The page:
Stephen John’s infant respirator invention soon could help premature newborns breathe easier across the developing world
A $10 problem doesn’t need a $1,000 solution.
Take it from Stephen John, a UMMS student whose infant respirator invention has already garnered recognition and some funding, and could soon be helping premature newborns breathe easier across the developing world.
John was an undergraduate engineering student on the hunt for a senior project when his pediatrician father posed a problem: the small hospital where he worked in Nepal couldn’t afford the type of dual-pressure ventilators often required to help very young babies breathe on their own. Common in western hospitals, traditional ventilators come with a high price tag that is often a barrier in developing countries, where the vast majority of neonatal deaths (in the first four weeks of life) occur.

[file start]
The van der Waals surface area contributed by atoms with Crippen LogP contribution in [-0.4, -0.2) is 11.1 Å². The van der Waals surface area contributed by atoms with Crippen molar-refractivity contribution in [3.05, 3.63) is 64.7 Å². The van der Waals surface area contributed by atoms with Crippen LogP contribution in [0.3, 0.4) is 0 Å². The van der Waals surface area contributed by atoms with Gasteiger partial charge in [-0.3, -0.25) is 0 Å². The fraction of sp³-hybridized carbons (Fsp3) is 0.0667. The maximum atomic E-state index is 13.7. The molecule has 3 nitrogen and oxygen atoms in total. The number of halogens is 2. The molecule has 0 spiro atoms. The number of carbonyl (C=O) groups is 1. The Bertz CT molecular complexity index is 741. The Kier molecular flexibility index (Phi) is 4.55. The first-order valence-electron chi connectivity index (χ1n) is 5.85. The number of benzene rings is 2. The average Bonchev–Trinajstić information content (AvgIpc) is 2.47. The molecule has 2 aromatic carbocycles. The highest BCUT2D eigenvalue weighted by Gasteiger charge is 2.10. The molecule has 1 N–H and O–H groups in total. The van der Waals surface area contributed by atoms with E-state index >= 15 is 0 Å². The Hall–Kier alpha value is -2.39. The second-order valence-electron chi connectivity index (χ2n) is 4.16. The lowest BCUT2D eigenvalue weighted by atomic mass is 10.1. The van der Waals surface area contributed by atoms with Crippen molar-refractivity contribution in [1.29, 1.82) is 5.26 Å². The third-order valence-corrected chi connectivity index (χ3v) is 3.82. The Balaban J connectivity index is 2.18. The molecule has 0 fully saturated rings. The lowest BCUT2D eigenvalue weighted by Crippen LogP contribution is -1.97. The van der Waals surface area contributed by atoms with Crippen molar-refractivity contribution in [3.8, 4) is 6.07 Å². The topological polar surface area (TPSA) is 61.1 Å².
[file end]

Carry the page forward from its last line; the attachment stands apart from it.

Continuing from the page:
“Respiratory issues are a leading cause of deaths in premature infants, and the ventilators are expensive,” said John. “But when you strip away all of the electronics — the bells and whistles — you’ve actually got a relatively simple mechanical engineering problem.”
He imagined an attachment that could transform a bubble CPAP machine, which delivers constant, single-pressure ventilation, into a dual-pressure ventilator.
To read more about John’s invention.